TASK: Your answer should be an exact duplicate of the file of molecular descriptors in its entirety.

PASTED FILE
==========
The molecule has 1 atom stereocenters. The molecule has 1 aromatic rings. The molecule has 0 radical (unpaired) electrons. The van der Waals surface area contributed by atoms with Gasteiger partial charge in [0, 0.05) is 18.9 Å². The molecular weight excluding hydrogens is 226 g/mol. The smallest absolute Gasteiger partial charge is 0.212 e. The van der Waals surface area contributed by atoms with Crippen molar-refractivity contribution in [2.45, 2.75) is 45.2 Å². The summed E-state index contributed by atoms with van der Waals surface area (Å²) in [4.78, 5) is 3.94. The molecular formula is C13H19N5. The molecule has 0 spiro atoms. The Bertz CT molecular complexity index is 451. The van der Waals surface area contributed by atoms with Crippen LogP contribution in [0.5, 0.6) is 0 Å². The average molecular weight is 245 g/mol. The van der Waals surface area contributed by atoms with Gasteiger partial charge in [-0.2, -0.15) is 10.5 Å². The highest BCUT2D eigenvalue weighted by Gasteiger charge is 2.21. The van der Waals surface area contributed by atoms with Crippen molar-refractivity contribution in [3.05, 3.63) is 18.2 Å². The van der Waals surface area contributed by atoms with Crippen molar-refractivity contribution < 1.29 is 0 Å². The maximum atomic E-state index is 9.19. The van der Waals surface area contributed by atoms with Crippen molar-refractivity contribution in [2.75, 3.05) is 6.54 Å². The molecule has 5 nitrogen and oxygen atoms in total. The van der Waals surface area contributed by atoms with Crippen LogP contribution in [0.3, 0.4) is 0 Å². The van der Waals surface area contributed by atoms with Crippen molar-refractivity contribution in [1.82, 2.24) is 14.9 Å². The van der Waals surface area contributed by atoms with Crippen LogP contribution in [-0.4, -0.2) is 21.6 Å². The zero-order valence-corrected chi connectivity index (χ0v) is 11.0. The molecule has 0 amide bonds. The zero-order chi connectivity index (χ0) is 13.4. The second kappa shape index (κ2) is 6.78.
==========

The molecule has 1 atom stereocenters. The molecule has 1 aromatic rings. The molecule has 0 radical (unpaired) electrons. The van der Waals surface area contributed by atoms with Gasteiger partial charge in [0, 0.05) is 18.9 Å². The molecular weight excluding hydrogens is 226 g/mol. The smallest absolute Gasteiger partial charge is 0.212 e. The van der Waals surface area contributed by atoms with Crippen molar-refractivity contribution in [2.45, 2.75) is 45.2 Å². The summed E-state index contributed by atoms with van der Waals surface area (Å²) in [4.78, 5) is 3.94. The molecular formula is C13H19N5. The molecule has 0 spiro atoms. The Bertz CT molecular complexity index is 451. The van der Waals surface area contributed by atoms with Crippen LogP contribution in [0.5, 0.6) is 0 Å². The average molecular weight is 245 g/mol. The van der Waals surface area contributed by atoms with Gasteiger partial charge in [-0.2, -0.15) is 10.5 Å². The highest BCUT2D eigenvalue weighted by Gasteiger charge is 2.21. The van der Waals surface area contributed by atoms with Crippen molar-refractivity contribution in [3.05, 3.63) is 18.2 Å². The van der Waals surface area contributed by atoms with Crippen molar-refractivity contribution < 1.29 is 0 Å². The maximum atomic E-state index is 9.19. The van der Waals surface area contributed by atoms with Crippen molar-refractivity contribution in [2.75, 3.05) is 6.54 Å². The molecule has 5 nitrogen and oxygen atoms in total. The van der Waals surface area contributed by atoms with Crippen LogP contribution in [0.3, 0.4) is 0 Å². The van der Waals surface area contributed by atoms with Crippen molar-refractivity contribution in [1.82, 2.24) is 14.9 Å². The van der Waals surface area contributed by atoms with Crippen LogP contribution in [-0.4, -0.2) is 21.6 Å². The zero-order valence-corrected chi connectivity index (χ0v) is 11.0. The molecule has 0 amide bonds. The zero-order chi connectivity index (χ0) is 13.4. The second kappa shape index (κ2) is 6.78.